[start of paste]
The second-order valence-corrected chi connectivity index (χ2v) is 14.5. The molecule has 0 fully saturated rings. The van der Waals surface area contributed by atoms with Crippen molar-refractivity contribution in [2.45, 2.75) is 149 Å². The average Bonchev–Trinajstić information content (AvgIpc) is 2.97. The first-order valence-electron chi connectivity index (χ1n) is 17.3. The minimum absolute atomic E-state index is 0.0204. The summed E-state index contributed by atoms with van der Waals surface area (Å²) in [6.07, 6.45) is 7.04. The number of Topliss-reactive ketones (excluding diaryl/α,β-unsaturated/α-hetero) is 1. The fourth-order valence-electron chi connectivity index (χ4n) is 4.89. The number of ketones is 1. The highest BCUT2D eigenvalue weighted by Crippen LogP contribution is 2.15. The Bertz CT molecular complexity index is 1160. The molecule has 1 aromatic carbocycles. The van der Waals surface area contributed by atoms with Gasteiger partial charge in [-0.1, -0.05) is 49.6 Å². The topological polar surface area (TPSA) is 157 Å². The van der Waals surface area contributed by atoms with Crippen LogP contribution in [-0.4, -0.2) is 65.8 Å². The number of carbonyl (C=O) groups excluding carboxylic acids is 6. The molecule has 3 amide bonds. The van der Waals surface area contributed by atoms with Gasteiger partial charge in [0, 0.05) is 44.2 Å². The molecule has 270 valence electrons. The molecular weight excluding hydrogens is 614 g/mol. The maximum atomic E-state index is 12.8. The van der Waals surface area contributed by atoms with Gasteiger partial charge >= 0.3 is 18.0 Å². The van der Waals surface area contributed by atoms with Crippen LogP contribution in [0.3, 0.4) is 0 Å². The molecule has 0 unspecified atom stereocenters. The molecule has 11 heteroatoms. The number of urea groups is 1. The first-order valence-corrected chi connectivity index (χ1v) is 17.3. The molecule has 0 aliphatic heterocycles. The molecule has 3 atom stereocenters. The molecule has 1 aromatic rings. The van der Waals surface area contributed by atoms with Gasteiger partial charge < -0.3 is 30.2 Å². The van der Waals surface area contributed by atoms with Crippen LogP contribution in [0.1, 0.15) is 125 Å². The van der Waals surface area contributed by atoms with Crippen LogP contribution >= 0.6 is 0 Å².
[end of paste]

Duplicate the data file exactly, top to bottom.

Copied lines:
The second-order valence-corrected chi connectivity index (χ2v) is 14.5. The molecule has 0 fully saturated rings. The van der Waals surface area contributed by atoms with Crippen molar-refractivity contribution in [2.45, 2.75) is 149 Å². The average Bonchev–Trinajstić information content (AvgIpc) is 2.97. The first-order valence-electron chi connectivity index (χ1n) is 17.3. The minimum absolute atomic E-state index is 0.0204. The summed E-state index contributed by atoms with van der Waals surface area (Å²) in [6.07, 6.45) is 7.04. The number of Topliss-reactive ketones (excluding diaryl/α,β-unsaturated/α-hetero) is 1. The fourth-order valence-electron chi connectivity index (χ4n) is 4.89. The number of ketones is 1. The highest BCUT2D eigenvalue weighted by Crippen LogP contribution is 2.15. The Bertz CT molecular complexity index is 1160. The molecule has 1 aromatic carbocycles. The van der Waals surface area contributed by atoms with Gasteiger partial charge in [-0.1, -0.05) is 49.6 Å². The topological polar surface area (TPSA) is 157 Å². The van der Waals surface area contributed by atoms with Crippen LogP contribution in [-0.4, -0.2) is 65.8 Å². The number of carbonyl (C=O) groups excluding carboxylic acids is 6. The molecule has 3 amide bonds. The van der Waals surface area contributed by atoms with Gasteiger partial charge in [0, 0.05) is 44.2 Å². The molecule has 270 valence electrons. The molecular weight excluding hydrogens is 614 g/mol. The maximum atomic E-state index is 12.8. The van der Waals surface area contributed by atoms with Gasteiger partial charge >= 0.3 is 18.0 Å². The van der Waals surface area contributed by atoms with Crippen LogP contribution in [0.3, 0.4) is 0 Å². The molecule has 0 unspecified atom stereocenters. The molecule has 11 heteroatoms. The number of urea groups is 1. The first-order valence-corrected chi connectivity index (χ1v) is 17.3. The molecule has 0 aliphatic heterocycles. The molecule has 3 atom stereocenters. The molecule has 1 aromatic rings. The van der Waals surface area contributed by atoms with Gasteiger partial charge < -0.3 is 30.2 Å². The van der Waals surface area contributed by atoms with Crippen LogP contribution in [0.1, 0.15) is 125 Å². The van der Waals surface area contributed by atoms with Crippen LogP contribution >= 0.6 is 0 Å².